Can cider vine­gar pre­vent en­teroliths?

DI­GES­TION Can cider vine­gar pre­vent en­teroliths?

EQUUS - - Contents -

Q:I was rather sur­prised upon read­ing “What to Do About En­teroliths” (EQUUS 481) to see that adding ap­ple cider vine­gar to a horse’s feed is sug­gested as a pos­si­ble so­lu­tion to pre­vent­ing en­teroliths. How does this in­crease acid­ity in a horse’s gut?

Re­cently, while re­search­ing the ben­e­fits of ap­ple cider vine­gar, I was sur­prised to learn that it leaves an al­ka­line residue when it is di­gested. I also read that, when ap­ple cider vine­gar is di­gested, the gut does not have to re­lease as much acid to ab­sorb it, and so a more acidic pH is not achieved.

Since, in ad­di­tion to swal­low­ing for­eign ob­jects, risk fac­tors for en­teroliths in­clude a diet ex­ces­sively rich in min­er­als and a gut pH that is too al­ka­line, how is ap­ple cider vine­gar a so­lu­tion? Miriam G. Cun­ning­ham Par­rish, Florida

A:Th­ese are ex­cel­lent ques­tions on a topic that is not well un­der­stood. As the ar­ti­cle you ref­er­enced de­scribed, en­teroliths are rock­like con­cre­tions that can form in the gut of horses with cer­tain risk fac­tors, in­clud­ing the swal­low­ing of for­eign ob­jects, a min­eral-rich diet and a higher (more al­ka­line) gut pH.

You are cor­rect that ap­ple cider vine­gar is be­lieved to have al­ka­lin­iz­ing ef­fects “in the body.” How­ever, it is a highly acidic sub­stance with a pH be­tween 3.1 to 5. (A neu­tral pH is 7, and more ba­sic, or al­ka­line, pH val­ues are higher, from 7 to 14.) Per­haps the al­ka­liza­tion is oc­cur­ring af­ter me­tab­o­lism and ab­sorp­tion.

The rec­om­men­da­tion to feed a horse ap­ple cider vine­gar in an ef­fort to re­duce the risk of en­teroliths is based on two stud­ies that di­rectly mea­sured the ef­fect of this prac­tice on the acid­ity of the gut con­tents.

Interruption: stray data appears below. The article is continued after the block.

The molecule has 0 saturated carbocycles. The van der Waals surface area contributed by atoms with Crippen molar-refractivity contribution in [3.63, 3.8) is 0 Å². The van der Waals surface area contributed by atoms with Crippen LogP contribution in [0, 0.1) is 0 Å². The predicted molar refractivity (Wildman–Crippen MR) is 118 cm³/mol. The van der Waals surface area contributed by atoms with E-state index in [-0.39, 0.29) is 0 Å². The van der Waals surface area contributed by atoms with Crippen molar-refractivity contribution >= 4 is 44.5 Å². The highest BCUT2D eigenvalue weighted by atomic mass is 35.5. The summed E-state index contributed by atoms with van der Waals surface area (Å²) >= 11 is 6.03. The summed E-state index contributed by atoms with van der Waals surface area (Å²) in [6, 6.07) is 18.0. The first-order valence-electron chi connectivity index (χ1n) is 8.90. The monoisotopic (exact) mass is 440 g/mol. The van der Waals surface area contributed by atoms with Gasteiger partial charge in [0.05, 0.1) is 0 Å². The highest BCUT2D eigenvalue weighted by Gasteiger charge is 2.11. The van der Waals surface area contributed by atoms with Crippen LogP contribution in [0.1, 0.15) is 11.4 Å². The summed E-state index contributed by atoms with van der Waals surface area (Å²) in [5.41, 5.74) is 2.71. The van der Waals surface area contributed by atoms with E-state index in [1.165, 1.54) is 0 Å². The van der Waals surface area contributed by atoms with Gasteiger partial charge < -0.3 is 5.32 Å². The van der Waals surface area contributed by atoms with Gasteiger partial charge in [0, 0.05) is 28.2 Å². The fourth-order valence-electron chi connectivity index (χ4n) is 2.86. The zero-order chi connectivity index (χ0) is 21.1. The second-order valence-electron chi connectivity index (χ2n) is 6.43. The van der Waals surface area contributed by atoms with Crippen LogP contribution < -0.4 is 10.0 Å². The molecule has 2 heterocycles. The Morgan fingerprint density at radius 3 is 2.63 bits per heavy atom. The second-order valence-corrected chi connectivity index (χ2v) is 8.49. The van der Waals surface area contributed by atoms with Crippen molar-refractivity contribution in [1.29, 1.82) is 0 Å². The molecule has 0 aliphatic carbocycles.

In the first, re­searchers from Cor­nell Univer­sity re­ported that the ad­di­tion of 112 ml (3.8 ounces) of ap­ple cider vine­gar to grain fed twice daily to ponies caused an in­crease in acid­ity in the lower gas­troin­testi­nal tract and that this drop in pH “seemed to pre­vent en­terolith for­ma­tion.” They also noted that ap­ple cider vine­gar seemed to work bet­ter than dis­tilled vine­gar.

How­ever, th­ese re­sults must be viewed cau­tiously be­cause they were not pub­lished in a peer-re­viewed pub­li­ca­tion but only re­ported at a sym­po­sium---specif­i­cally, the 1989 Pro­ceed­ings of the Equine Nu­tri­tion and Phys­i­ol­ogy Sym­po­sium. In ad­di­tion, the feed­ing of grain alone will re­sult in some de­gree of acid­i­fi­ca­tion of the lower gas­troin­testi­nal tract.

The se­cond study was one of my own. Six horses---three known “stone for­m­ers” and three with no his­tory of en­teroliths---were fit­ted with fis­tu­las in their right dor­sal colons. This gave us easy, con­tin­u­ous ac­cess to the con­tents of their colons for sam­pling. Twice daily, I fed each horse ei­ther grain with eight ounces of ap­ple cider vine­gar or grain with no vine­gar. The horses who con­sumed the ap­ple cider vine­gar had a small, but sta­tis­ti­cally sig­nif­i­cant, drop in gut pH com­pared to the horses who ate grain alone.

Nei­ther of th­ese stud­ies tried to de­ter­mine ex­actly how ap­ple cider vine­gar acid­i­fies the equine gut, so we can’t an­swer that part of your ques­tion. We also don’t know for sure whether this ex­tra acid­ity in the gut has any ef­fect on the for­ma­tion of en­teroliths. But we are cer­tain that feed­ing ap­ple cider vine­gar to horses does acid­ify the con­tents of the gut to some ex­tent. Diana Has­sel, DVM, PhD,

DACVS, DACVECC Col­orado State Univer­sity Fort Collins, Col­orado

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